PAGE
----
Tuesday, July 8, 2014

"saneblockerG" a pygame experiment

Making progress, one step at a time

After my last attempt at programming Python with a graphical library (see http://blog.peileppe.com/2014/05/squadron4-game-now-in-graphic-mode.html)– I had used pygcurse, because I was familiar with the 'curses' library, and that was the next logical step.
But obviously there were limitations, meaning that I would only be able to have more or less the same experience using a sort of a grid, and fonts characters to play with (no actual "sprites").

Pygcurse served its purpose well, I started to understand better how to implement graphical elements and make them interact – but my real interest, has always been to put little sprites everywhere. And since Pygcurse is just another layer between python and pygame – I made the next logical step by programming the new game in Pygame only.

Commenting the source

As usual the program starts with a few constants (to avoid using 'magic numbers' something I learned in the excellent book by Al Sweigart called "Making Games with Python & Pygame ") and then the load_image function (I borrowed from the oldalien.py source file that is provided with pygame) – then I create my 3 classes "Block", "Ball" and "Player" in the same way I did for the last source - see previous post).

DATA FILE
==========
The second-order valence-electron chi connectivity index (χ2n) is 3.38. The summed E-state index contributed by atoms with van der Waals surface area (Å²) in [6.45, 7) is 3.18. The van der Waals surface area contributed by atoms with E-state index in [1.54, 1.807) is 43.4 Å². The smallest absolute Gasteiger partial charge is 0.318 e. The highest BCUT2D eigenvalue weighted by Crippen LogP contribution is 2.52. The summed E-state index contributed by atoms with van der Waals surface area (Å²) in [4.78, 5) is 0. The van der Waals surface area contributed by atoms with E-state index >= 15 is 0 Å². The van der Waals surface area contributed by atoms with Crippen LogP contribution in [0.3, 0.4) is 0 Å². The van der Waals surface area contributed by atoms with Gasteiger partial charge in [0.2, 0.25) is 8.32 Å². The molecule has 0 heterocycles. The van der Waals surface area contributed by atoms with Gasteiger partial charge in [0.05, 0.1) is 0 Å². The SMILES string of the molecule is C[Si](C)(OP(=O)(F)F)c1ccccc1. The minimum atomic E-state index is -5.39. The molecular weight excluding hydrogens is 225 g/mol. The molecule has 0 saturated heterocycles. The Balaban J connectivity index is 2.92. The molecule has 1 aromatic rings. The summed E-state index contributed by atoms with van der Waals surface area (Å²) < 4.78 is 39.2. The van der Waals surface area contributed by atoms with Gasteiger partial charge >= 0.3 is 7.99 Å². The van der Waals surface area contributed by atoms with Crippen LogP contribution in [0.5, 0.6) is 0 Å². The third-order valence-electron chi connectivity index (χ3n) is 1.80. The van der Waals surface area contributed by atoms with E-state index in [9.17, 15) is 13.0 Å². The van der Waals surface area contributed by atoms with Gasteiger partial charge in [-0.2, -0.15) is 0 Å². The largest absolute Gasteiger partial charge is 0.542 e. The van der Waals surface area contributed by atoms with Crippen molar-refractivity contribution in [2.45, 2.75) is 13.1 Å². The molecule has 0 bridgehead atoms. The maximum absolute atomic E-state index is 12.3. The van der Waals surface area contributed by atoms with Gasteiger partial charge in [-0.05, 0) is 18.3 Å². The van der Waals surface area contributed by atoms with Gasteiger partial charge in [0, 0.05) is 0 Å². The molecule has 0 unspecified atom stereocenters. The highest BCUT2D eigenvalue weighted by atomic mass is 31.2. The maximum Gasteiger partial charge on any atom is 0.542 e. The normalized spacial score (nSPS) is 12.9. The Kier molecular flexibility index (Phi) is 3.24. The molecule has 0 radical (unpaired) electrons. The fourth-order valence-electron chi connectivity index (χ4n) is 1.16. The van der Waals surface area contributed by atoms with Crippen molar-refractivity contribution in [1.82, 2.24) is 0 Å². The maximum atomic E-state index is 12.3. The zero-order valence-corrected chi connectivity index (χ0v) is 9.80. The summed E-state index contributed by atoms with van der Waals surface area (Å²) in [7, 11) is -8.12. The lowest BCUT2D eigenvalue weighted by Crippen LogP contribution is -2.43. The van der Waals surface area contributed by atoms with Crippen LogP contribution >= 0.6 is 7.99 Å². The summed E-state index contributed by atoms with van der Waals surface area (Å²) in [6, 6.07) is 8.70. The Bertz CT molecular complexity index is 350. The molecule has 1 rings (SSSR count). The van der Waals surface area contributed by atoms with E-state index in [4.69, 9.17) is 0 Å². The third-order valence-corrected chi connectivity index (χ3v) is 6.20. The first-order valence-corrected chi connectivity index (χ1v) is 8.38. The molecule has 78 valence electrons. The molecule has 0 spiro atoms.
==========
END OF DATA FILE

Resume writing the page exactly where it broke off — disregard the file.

Then in the main program I setup the environment, load the sprites – and go in a loop that will exit when the player press "ESC" or "Q" – I struggle a bit to find a good FPS (frame per second) timing for the game, and avoid the "avatar" to move an extra step (which happened quite a lot, I noticed in many pygame examples) by waiting for the event KEYDOWN to update the avatar position.

The funny thing about this game, is that it's actually based on a "odd" behavior of the ball class that would sometime get stuck and not being able to find a valid position to move into – I solve this by having a loop (using the variable "sane") to search for all possible positions and if it fails, the ball then is considered frozen.

That's where the saneblockerG name comes from.

Want more?


The game could be certainly improved – by for example stopping after the last ball is stuck.
Or by having more flexibility in the ball's trajectory (avoiding the repetitive diagonals)

But the purpose was just to have a first pygame playable game. And the program is there on google code if anybody wants to improve it, so … the plan now is to program another one, going further in the difficulty and having multiple sprites to simulate movements, or dialogs, …